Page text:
“Is OK. I speak English. Not very well, but we will be fine. We will talk photography.”


“Hey, Volodya, take care of this American lady,” Borys hollered down the hall.  A tall young man peered around the corner.  Grunting to his boss in a “Ja, ja,” but smiling at me like Dick van Dyke in Mary Poppins, the young man took my hand and guided me down and around into a long narrow room soaked with the smell of chemicals.  “Is OK.  I speak English.  Not very well, but we will be fine. We will be friends.  We will talk photography.” Pointing to the enlargers, he said, “These are old Russian machines.  Not bad.  Nothing like you have in America, I bet.”

Volodya was either going to be a great deal of fun, or a lot of trouble. He answered my becks and calls even when I didn’t beckon.

Using Soviet equipment and old paper was fine with me.  My imagination took over.  I was working in Paris in the ‘30s.  I was a dissident in the Soviet Ukraine.  I was making photos like Margaret Bourke White, Cartier-Bresson, Roman Vishniac, or Alexander Rodchenko . The noxious chemicals were a potent perfume.  Pouring ready-made chemical concoctions out of tall glass bottles, Volodya set up the developer, the bath, and the fixer.  “Sorry, the chemicals are left over from Soviet times, too.  Ha!  I don’t even know how old they are.  But, they work…kind of.  The paper’s the same. I mean, it is very old. Not good like that Agfa stuff.”

A few hours later, Borys wandered back into the darkroom.  “Woahhh!  Now, this is pretty good.  How about dodging the face?  … right here,” he said pointing to the paper.  “Volodya, next time give American lady Warsaw paper.  It’s better,” he ordered.  “But, that’s enough for now, don’t you think?  Volodya, clean up this stuff and call everyone! No, call everyone and then clean up.  Go get the vodka.  The good stuff.  Don’t forget the bread and the salo.  The garlic is in the cupboard.”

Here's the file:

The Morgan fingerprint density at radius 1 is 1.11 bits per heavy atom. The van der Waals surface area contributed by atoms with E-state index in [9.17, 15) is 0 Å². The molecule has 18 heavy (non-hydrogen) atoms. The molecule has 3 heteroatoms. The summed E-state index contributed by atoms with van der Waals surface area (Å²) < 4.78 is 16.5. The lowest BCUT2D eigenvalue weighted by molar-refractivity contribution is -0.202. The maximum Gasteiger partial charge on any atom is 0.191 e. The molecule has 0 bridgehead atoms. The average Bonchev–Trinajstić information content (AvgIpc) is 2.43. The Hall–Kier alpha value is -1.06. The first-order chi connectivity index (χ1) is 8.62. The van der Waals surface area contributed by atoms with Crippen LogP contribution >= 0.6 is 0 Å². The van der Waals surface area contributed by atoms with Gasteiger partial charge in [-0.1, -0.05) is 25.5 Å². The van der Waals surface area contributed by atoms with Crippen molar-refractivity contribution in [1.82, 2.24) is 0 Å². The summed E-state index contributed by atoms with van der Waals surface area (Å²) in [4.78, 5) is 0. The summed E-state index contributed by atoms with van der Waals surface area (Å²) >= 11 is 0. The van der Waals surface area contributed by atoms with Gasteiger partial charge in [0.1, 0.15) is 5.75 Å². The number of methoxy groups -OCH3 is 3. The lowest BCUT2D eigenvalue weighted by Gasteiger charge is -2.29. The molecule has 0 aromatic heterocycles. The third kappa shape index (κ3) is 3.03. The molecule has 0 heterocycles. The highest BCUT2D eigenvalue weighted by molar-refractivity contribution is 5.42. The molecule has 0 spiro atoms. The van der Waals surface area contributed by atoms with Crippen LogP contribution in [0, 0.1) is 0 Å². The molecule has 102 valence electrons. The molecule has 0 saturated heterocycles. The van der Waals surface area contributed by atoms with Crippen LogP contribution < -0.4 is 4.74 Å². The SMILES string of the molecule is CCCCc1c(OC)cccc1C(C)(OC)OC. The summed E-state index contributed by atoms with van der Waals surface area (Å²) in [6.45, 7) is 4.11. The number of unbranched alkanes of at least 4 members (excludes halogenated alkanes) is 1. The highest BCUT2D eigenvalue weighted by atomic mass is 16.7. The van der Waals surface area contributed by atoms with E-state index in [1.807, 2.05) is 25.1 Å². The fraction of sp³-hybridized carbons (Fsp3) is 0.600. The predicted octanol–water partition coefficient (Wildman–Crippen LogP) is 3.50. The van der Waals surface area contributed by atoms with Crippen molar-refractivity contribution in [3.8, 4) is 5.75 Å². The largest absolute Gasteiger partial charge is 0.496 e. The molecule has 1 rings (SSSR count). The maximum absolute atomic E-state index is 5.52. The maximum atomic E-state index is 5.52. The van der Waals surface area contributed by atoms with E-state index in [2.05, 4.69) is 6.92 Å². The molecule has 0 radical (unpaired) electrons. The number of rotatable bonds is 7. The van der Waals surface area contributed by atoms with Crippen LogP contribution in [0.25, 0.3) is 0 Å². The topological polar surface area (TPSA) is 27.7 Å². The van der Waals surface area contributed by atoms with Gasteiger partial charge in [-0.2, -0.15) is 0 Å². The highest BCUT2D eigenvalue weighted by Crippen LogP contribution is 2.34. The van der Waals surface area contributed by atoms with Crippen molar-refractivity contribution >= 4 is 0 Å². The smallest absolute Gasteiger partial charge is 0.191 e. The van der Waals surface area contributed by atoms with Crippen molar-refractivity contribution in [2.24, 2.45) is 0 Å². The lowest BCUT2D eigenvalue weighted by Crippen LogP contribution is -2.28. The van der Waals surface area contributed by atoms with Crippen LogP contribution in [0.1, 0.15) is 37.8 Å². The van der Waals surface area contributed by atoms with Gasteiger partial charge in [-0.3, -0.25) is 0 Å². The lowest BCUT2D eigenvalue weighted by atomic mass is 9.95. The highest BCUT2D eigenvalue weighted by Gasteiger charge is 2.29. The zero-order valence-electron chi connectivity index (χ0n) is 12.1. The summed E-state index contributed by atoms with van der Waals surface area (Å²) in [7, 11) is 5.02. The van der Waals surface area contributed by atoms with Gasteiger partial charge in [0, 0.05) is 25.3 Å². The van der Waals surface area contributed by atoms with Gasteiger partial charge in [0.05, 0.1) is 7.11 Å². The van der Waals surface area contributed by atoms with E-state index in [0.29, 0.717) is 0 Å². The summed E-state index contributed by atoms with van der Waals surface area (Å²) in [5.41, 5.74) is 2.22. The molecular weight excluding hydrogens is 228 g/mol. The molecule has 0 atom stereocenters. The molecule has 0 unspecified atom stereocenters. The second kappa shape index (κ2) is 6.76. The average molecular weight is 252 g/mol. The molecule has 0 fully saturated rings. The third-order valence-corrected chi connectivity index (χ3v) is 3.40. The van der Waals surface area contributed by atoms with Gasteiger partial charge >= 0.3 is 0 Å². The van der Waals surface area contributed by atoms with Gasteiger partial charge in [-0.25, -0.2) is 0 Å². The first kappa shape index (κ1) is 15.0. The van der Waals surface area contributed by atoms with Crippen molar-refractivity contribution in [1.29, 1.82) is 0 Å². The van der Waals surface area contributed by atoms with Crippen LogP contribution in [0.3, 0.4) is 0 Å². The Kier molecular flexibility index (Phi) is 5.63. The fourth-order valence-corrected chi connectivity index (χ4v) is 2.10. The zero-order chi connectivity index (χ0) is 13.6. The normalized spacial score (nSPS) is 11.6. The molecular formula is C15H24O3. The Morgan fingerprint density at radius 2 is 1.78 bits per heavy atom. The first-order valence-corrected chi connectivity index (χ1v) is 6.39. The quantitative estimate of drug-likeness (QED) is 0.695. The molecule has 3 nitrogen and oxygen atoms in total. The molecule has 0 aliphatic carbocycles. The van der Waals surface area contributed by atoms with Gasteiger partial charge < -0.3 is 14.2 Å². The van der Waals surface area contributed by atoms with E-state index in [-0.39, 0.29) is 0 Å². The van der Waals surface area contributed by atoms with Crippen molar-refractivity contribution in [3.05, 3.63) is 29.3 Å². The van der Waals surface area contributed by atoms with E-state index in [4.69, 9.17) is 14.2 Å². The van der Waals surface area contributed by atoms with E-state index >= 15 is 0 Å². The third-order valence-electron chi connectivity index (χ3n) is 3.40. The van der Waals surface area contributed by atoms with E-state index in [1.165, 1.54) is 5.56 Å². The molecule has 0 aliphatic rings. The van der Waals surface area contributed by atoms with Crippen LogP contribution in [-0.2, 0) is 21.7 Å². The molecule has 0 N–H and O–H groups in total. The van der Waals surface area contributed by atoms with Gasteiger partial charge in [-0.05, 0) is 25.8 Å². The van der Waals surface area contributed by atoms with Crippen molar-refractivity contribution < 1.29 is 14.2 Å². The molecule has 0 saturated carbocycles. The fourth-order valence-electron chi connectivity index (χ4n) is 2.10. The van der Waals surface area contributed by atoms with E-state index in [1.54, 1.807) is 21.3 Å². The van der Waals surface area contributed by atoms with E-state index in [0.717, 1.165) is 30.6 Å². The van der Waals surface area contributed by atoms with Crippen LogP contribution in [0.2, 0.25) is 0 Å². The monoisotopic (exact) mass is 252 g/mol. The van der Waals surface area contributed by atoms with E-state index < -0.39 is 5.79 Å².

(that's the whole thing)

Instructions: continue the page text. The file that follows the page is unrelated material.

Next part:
The studio wasn’t easy to find.  The Volyn Studio was housed in a colorless building hidden from the government, once Soviet now Ukrainian.  Dark, except for the people it attracted. 

Borys Pavlovich, a greying 60 year old man, ran his film studio largely unnoticed by Soviet authorities who were suspicious of nationalist Ukrainian art.

In Russia and Ukraine he was a well known photographer and film maker.  Borys once worked for Pravda, Tass, and the Associated Press.  In ’97 he won the equivalent of the Academy Award for documentaries for all of eastern Europe.  He was a modest man who acted as mentor to many of us.  He would greet me when I walk down the steep steps into the studio, serve me tea,  and as I left he would take my hand and kiss it gently in the European way.

Volyn Studio was a place where extraordinary people hung out and looked for like-minded people to talk to, to create with, and maybe discuss new ideas.  It served as a place to connect with thinkers, writers, poets, and artists.  As in Soviet days, it was a center for nationalistic gatherings, a place to discuss life in Ukraine.  It seemed to me to be a spiritual place.  With lots of vodka, cigarettes and bad coffee.



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